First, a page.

Want a new job? Your credit score may be a factor
Image Source: Flickr User Ming Xia
The latest unemployment numbers for Greensboro, North Carolina, show a promising shift in employment opportunities. Month over month, from August to September 2015 (the most recent period available) unemployment dropped nearly 1% from 6.2% to 5.3%. This is particularly significant for Greensboro consumers since the unemployment dip for North Carolina as a whole was lower at .7% (from 6.1% to 5.4%) and national employment remained stagnant at 5.1%.
Plus, with seasonal job opportunities on the rise, we can expect Greensboro unemployment numbers to continue to drop until the first of the year (and possibly beyond). If you are unemployed, underemployed (working less than full time), or looking to transition to a new job, now may be the time to make a move. If your finances are a mess, though, it can be a hurdle to getting the new job you want. Today we’ll take a look at some of the ways your credit score and debt collections activity can impact your job search.
Your credit score and your job search
Not every employer will require a credit check as part of your pre-employment screening, but some will. In fact, some employers routinely check credit even for positions that aren't related to cash-handling (such as a cashier) or finance (such as a bookkeeper). But because many seasonal jobs can be financial in nature, if your credit score is low, you may struggle to land a position. Cashier and inventory jobs are common holiday job opportunities and credit checks may be a precursor to a job offer. And even past the holidays, a poor credit score can haunt you in your New Year’s job search.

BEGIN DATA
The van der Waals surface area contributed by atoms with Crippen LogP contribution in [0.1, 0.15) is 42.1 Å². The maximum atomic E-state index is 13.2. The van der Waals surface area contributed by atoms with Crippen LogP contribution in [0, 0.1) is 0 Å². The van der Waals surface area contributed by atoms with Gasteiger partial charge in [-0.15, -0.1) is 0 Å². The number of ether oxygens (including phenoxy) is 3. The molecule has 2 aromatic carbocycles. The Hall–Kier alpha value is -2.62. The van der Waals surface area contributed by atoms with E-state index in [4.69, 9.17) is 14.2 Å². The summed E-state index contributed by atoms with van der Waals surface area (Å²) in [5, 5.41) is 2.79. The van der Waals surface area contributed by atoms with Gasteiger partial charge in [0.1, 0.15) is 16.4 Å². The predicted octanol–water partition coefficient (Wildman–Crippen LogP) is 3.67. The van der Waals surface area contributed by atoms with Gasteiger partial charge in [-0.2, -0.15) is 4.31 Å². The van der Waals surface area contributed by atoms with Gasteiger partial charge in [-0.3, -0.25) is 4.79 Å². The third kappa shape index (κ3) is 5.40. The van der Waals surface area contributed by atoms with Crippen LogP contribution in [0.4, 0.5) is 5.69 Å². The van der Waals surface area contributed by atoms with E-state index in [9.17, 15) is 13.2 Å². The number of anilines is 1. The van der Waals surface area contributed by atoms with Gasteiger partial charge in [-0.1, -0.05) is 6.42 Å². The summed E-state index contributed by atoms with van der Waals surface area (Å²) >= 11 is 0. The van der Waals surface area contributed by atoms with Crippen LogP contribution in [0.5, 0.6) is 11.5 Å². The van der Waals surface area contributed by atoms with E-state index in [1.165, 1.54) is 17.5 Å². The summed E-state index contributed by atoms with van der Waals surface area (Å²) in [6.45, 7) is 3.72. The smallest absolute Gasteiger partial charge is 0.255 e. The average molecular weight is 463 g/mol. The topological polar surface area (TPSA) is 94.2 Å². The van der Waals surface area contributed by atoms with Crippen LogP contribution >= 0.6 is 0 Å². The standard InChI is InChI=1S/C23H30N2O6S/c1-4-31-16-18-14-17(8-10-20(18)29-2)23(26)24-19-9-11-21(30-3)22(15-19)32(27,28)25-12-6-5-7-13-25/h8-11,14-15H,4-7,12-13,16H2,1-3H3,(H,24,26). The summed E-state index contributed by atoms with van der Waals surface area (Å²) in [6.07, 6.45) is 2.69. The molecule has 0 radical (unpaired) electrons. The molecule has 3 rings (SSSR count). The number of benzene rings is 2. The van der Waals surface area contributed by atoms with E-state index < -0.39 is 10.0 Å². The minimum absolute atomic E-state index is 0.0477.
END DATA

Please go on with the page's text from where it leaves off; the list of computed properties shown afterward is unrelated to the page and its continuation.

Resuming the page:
Your credit score and security clearances
If your job requires you to maintain a security clearance – this is common with military, government, and civil service positions – a low credit score can spell major trouble. For servicemen and women, a dip in their credit score that causes a security clearance denial or downgrade can result in an unexpected discharge and inability to obtain post-discharge employment as well. And with military members, debt collections efforts can be directed to your commanding officer resulting in more on-the-job woes. But what can help in all of these circumstances is a well-timed North Carolina bankruptcy.
How bankruptcy can help a job search
The good news about a bad credit score and a difficult job search is that Chapter 7 or Chapter 13 bankruptcy can help improve your finances and job prospects. How? Simply, bankruptcy puts an end to debt collections – so that means no more calls at work or stress about what you owe. Even for debts that aren’t included in the bankruptcy (such as certain secured debt in Chapter 7), there is still a 90-day stay that begins when you file that gets creditors off of your back. And for those debts included in the bankruptcy, the stay will be permanent if the debt is eligible for discharge. This can allow you to focus better on your job or job search.
Explaining bankruptcy in a job interview
If your job application requires a credit check, the bankruptcy will show up – that’s true. However, it will also show that your past-due accounts have been addressed by the bankruptcy. And when an employer asks about the bankruptcy, that’s your chance to explain why you filed and what led to your debt issues. It’s much easier to explain a bankruptcy than a pile of past due and open accounts. This is when you can explain that you had a bout of unemployment, accident, illness or divorce that resulted in debt.
Then you say that bankruptcy gave you a fresh start on your debt, and you’re determined to make the most of the fresh financial start you’ve been given and will have 100% of your focus on the job. Bankruptcy is not a legitimate reason to reject someone for employment. If you think you were turned down for a job because of a bankruptcy, you can file a complaint against that business with the Equal Employment Opportunity Commission (EEOC). But bad credit is a bonafide reason to reject a candidate for many positions - at least according to the law.
To find out more about how bankruptcy can benefit your job search and give you the financial peace of mind you deserve, contact the Law Offices of John T. Orcutt. Call +1-919-646-2654 to discuss Greensboro bankruptcy in a free consultation at one of our offices in Raleigh, Durham, Fayetteville, Wilson, Greensboro, Garner or Wilmington.